05:35 GMT +318 July 2019
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    Turkish Stream pipeline

    US Seeks to Prevent Turkish Stream Amid Competition for American Shale Gas

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    Countries that want to participate in the joint Moscow-Ankara Turkish Sstream project may face "serious problems," German DWN newspaper wrote. According to the media outlet, Washington is likely to create obstacles to the new ambitious energy project and will seek to prevent the emergence of yet another gas route from Russia to Europe.

    Not only Bulgaria and Greece, but also Serbia and Hungary are interested in building the pipeline on the European soil.

    Serbia's Energy Minister Aleksandar Antic said earlier that his country would like to join the Turkish Stream gas pipeline project to diversify its supply of natural gas.

    However, Serbian experts fear that the implementation of the project could face serious obstacles, in the first place primarily posed by Washington. Analysts argue that the US will try to prevent Russia from building the Turkish Stream and Nord Stream-2 and bypassing Ukraine as a transit country.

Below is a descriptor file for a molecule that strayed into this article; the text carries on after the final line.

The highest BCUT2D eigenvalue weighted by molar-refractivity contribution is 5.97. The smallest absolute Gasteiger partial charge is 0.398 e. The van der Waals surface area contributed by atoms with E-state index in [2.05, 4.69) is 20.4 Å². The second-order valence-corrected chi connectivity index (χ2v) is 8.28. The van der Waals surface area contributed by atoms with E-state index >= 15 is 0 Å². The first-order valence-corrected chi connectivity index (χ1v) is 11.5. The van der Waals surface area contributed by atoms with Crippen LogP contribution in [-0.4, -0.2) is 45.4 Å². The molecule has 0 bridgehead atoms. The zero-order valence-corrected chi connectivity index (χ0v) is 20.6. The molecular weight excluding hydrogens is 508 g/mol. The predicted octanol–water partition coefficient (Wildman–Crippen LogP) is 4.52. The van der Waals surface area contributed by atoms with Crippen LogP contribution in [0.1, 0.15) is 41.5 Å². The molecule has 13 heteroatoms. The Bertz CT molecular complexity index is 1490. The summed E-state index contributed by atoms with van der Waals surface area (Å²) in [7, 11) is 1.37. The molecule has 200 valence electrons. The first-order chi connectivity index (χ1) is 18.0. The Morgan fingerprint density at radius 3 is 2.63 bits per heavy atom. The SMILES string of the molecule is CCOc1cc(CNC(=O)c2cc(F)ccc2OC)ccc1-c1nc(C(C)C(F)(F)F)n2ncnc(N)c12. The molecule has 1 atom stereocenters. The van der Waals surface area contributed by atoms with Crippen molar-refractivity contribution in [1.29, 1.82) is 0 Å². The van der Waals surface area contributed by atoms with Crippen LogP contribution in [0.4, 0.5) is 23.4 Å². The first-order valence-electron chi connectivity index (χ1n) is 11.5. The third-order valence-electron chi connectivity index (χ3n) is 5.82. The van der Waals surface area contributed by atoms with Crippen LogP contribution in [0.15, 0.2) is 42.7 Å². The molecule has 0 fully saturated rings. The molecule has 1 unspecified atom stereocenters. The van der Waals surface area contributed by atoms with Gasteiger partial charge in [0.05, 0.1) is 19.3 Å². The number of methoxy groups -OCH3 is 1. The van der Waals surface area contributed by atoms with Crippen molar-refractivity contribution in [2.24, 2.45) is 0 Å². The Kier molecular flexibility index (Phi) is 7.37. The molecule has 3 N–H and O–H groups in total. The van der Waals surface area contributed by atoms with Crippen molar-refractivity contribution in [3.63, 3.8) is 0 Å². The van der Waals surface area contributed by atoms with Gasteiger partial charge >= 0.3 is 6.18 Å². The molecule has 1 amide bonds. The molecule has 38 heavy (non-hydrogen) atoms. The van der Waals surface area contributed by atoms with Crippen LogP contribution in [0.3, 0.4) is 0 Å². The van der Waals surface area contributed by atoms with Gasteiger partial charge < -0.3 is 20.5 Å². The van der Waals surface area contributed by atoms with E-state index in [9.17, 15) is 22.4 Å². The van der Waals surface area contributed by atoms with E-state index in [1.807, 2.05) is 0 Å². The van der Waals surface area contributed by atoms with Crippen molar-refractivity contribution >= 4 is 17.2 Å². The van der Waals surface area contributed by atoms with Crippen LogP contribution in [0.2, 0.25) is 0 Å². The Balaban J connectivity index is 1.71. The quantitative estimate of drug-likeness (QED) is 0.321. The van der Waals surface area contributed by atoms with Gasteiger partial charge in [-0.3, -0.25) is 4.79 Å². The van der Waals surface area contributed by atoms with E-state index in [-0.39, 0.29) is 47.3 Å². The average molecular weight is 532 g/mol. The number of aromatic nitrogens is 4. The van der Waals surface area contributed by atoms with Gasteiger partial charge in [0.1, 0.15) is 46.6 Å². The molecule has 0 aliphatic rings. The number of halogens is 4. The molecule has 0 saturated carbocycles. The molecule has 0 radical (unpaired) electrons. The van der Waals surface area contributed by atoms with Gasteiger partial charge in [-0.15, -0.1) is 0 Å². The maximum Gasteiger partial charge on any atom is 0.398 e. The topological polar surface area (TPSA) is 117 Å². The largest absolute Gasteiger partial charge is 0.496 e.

"The United States also wants to supply its shale gas to the European market. Further supplies of Russian gas to Europe are unacceptable [for the US] due to competition. Moreover, if the Russian gas flows through Ukraine, the US could better control the Russian gas pipelines," DWN wrote.

    The Turkish Stream is a pipeline with an annual capacity of 63 billion cubic meters positioned to pump Russian natural gas to Turkey and on to Europe under the Black Sea.

    Russia and Turkey signed an intergovernmental agreement in October 2016 stipulating the construction of two underwater legs of the pipeline. The annual capacity of each leg is expected to reach 15.75 billion cubic meters of natural gas.

    The Nord Stream 2 gas pipeline is designed to deliver an estimated 55 billion cubic meters of Russian natural gas a year to Germany across the Baltic Sea, bypassing Ukraine. The launch of the pipeline is planned for 2018.


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